For better or worse, it sure has been an eventful year for video processing chip specialist Ambarella, Inc. (NASDAQ:AMBA). First, shares plunged more than 40% through mid-February as the market's historically painful start dragged down many other high-flying tech stocks. And Ambarella stayed depressed through the better part of May, primarily as the company laid out disappointing expectations early on for what has easily proven to be its "worst" business segment in 2016.

Chips in wearable cameras have proven a troublesome segment for Ambarella this year. Image source: Ambarella, Inc.

The "winner" is...

That segment is wearables. Or more specifically, Ambarella's chips that are destined to play a key role enabling video processing capabilities in wearable cameras.

And if you're wondering why the weakness in wearables, look no further than action camera specialist GoPro (NASDAQ:GPRO), sales to which have previously represented as much as 30% of Ambarella's annual revenue.

Of course, that was all well and good as GoPro regularly crushed Wall Street's expectations in the several quarters following its own mid-2014 IPO, helping Ambarella shares skyrocket to all-time highs by mid-2015. But when demand for GoPro's aging camera lineup began to show signs of waning in late 2015 -- a development that was notably first reflected in cautious forward guidance from Ambarella that September -- modest growth from Ambarella's smaller supplemental markets including IP security, automotive, and flying cameras had trouble picking up the slack.

A (temporary) light at the end of the tunnel

But shares began to rebound this past June, when Ambarella kicked off its new fiscal year on a high note. Fiscal first-quarter revenue declined 19.5% year over year, to $71 million, while adjusted net income was more than cut in half, to $11.4 million, or $0.34 per share. This might not sound impressive, but Ambarella's guidance for that quarter called for revenue to be in the range of $55 million to $57 million, with adjusted net income of $8 million to $10 million.

Furthermore, Ambarella achieved that beat despite earthquake-related supply shortages and the ongoing weakness from wearables. And finally, Ambarella management suggested that the stubbornly weak wearables market was poised to rebound in the second half of this year -- an assertion that seemed to fly in the face, by the way, of swirling rumors that GoPro was considering whether to switch to another video chip supplier starting with its yet-to-be-unveiled HERO5 line of cameras.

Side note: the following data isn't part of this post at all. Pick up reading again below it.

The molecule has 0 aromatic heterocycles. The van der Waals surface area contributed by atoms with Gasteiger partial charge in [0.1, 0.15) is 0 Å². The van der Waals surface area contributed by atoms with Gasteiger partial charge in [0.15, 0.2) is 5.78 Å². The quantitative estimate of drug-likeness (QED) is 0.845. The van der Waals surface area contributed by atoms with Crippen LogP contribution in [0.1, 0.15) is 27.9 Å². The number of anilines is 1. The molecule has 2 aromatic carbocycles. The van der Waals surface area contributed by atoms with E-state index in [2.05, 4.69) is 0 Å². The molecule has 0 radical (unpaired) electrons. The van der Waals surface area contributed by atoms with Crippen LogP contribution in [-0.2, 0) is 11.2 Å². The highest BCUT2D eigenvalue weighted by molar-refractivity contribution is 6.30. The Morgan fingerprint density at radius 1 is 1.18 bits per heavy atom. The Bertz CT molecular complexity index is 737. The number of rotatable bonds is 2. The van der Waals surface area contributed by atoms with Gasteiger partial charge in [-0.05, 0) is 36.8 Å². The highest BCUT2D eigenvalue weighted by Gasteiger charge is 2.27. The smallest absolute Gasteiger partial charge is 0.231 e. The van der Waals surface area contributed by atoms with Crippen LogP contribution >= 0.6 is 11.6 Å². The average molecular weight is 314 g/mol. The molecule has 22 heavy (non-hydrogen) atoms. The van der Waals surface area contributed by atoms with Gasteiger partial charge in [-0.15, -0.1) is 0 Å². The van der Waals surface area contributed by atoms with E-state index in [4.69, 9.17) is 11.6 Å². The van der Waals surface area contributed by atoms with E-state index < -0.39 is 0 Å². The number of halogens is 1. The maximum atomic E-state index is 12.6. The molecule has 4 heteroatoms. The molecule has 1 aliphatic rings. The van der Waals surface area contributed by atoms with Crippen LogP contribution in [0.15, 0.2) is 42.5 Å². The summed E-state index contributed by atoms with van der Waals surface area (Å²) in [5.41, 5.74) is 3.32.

Fast-forward to today, however, and renewed concerns over -- you guessed it -- wearables have resulted in yet another pullback from Ambarella's recent highs. Shares have fallen around 15% over the past month as of this writing on the heels of Ambarella's fiscal third-quarter 2017 results released on Dec. 1, 2016.

That's not to say those results were bad. In fact, Ambarella's quarterly revenue returned to growth, climbing 7.8% year over year last quarter, to $100.5 million, once again well above guidance and marking the first time Ambarella has exceeded a nine-figure benchmark in a single quarter.

Within that, Ambarella even noted it had seen strong year-over-year growth in the wearable camera, IP security, and automotive segments, with growth driven largely by its now-confirmed inclusion in the production ramp of GoPro's HERO5 products.

Where Ambarella stands now

However, with worrisome echoes of last year ringing true, shares fell yet again as Ambarella offered conservative forward guidance. As CFO George Laplante explained:

Although we expect to return to growth for the full year of fiscal year '18, our current visibility of Ambarella inventory levels held at our primary consumer product customers indicates there is a potential for a negative impact to revenue in the early part of fiscal year '18. Whether we realize such an impact and the scope of any impact will largely depend upon the holiday sell-through in these markets. Once we have a better understanding of the holiday sell-through and the related impact on our customers' year-end inventory levels of our chips, we can be more specific in our annual guidance for next year. 

As I noted in my earnings recap at the time, Laplante was obviously referencing GoPro in that statement. And this wasn't entirely surprising considering only a month earlier GoPro had used its own quarterly report to warn investors that not only had production issues led to lower-than-expected launch volumes of its newest products, but that also meant GoPro would have trouble keeping up with demand in the crucial holiday season.

To be fair, GoPro did follow up that warning with good tidings earlier this month, detailing a strong start to the holiday season including a 33% increase in units sold on between Thanksgiving and Cyber Monday.

But as Ambarella management has already noted, it's still too early to declare victory in the ongoing rebound in wearables, and the company needs to see that GoPro's latest products can sustain those positive trends through the duration of the season. So until that happens, it seems clear that wearables is once again Ambarella's "worst" segment of the year.